'Start Me Up!’

4/13/2013 7:00 AM
By Chris Torres Staff Writer

Del. Couple Corner Market Growing Starter Transplants

 While most farmers are still waiting for a nice bout of warm weather to get in the fields, the season never ends for Bruce and Carmen Pape of Greenwood, Del.

And for the hundreds of vegetable growers they serve, that’s probably a good thing.

They specialize in growing organic starter transplants.

“This transplant thing, we do this well. We went into an area we really enjoy and we love to grow vegetable transplants,” said Carmen Pape, co-owner of Deep Grass Nursery.

Some vegetable growers may balk at the idea of paying someone else to start their own plants, especially considering they can put up their own high tunnel or greenhouse. But the couple have cornered a niche, focusing on good customer service and the fact that they’ll grow almost anything for anybody.

“Basically, I think we’ve grown almost everything there is to grow,” she said, laughing.

The couple grow starter transplants in five greenhouses on their 20-acre farm.

Originally from New Jersey, they’ve been in the business since the late 1970s, growing vegetable transplants, cut flowers and even raising some chickens for local grocery stores and farmers markets.

They moved to the Eastern Shore in 1990, where they started a farm in Sharptown, Md., developing a wholesale market for flowers and vegetables, and at the same time, custom growing for some growers. They became 100 percent certified organic in 2001.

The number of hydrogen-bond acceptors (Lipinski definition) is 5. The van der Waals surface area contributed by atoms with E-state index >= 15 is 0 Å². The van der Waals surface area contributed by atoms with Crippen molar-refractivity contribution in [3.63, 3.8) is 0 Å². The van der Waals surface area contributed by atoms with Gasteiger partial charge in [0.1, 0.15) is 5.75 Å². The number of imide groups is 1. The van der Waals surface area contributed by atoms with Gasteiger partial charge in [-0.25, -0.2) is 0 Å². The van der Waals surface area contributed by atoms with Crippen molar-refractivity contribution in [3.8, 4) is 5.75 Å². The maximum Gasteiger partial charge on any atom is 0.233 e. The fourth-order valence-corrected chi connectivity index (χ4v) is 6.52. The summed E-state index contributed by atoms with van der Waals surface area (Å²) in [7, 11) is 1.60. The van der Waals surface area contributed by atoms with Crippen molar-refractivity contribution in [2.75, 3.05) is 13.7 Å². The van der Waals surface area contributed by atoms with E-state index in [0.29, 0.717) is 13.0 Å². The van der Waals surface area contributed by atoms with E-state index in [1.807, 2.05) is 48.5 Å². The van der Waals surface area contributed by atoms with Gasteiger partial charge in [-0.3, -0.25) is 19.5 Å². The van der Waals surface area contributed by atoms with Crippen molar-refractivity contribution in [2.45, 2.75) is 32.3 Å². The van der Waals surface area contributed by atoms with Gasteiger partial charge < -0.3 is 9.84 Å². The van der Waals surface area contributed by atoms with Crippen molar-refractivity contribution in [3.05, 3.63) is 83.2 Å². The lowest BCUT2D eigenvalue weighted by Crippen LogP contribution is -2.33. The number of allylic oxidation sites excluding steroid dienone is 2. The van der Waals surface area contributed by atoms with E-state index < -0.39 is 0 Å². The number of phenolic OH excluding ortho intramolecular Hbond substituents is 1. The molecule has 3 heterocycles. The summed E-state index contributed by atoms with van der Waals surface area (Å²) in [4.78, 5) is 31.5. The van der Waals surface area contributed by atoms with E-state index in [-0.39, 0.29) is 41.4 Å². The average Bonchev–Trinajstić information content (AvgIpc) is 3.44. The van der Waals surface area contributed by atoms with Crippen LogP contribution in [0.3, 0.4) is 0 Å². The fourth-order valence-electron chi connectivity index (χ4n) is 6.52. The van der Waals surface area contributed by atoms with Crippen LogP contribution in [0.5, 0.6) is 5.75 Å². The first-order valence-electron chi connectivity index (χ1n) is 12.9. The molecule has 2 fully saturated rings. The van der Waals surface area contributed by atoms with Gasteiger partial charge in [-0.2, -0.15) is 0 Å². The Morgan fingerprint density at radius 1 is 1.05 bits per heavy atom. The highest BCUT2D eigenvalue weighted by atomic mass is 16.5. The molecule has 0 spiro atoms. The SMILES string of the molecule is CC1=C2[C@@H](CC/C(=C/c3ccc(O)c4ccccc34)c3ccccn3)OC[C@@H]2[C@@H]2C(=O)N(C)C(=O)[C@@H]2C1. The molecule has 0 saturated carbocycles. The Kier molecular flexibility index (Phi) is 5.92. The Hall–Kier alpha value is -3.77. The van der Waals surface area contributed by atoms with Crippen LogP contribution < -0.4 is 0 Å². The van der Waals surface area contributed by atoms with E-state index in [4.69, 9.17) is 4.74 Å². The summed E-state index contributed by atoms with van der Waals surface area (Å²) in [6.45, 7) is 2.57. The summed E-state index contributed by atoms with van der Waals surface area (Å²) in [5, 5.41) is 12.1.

In 2007, after spending his entire life in farming, Bruce Pape decided to retire. But like many “retired” farmers, it was only a matter of time before he handed in the golf clubs and returned to the fields.

After attending the 2007 Mid-Atlantic Nursery Trade Show, or MANTS, in Baltimore, the Papes ran into many old friends who expressed sadness at the fact they weren’t growing transplants any longer.

“So we decided to just sell to a few people we knew,” Carmen Pape said.

The couple purchased a 20-acre farm, 40 miles from their Sharptown farm in nearby Delaware and put up a couple of greenhouses.

Word spread that the couple had decided to get back into the starter transplant business, and before they knew it, hundreds of growers from around the country started contacting them about growing starter transplants.

“Soon enough, the business got big. Now it’s getting pretty large. It’s starting to get out of control,” Carmen Pape said.

This time of year is extremely busy, as the Papes begin filling orders for growers needing to get crops out in May and June. But the couple grow transplants the entire growing season until late summer and early fall, when things start winding down and the couple get time to clean out the greenhouses and recover for the following growing season.

They begin taking orders in October, and the variety of plants they grow is extensive. Just taking a look at their website, they start dozens of varieties of plants and vegetables, ranging from herbs to broccoli, kale, lettuce, onions, peppers and, of course, tomatoes.

It works like this: A customer calls requesting a certain type of starter transplant and as long as the couple can get it from the various seed dealers they use — such as Johnny’s Selected Seeds or Harris Seeds — and they have the room, they will grow it.

“We understand what your needs are because we’re farmers ourselves. We have our own niche market and we have customers come back year after year,” Pape said.

It might sound like common sense, but the key to making the system work, she said, is communication and knowing when customers need their transplants. It can be tricky, given the fact that growing seasons can vary greatly. So they plant transplants according to the climate their customers live in.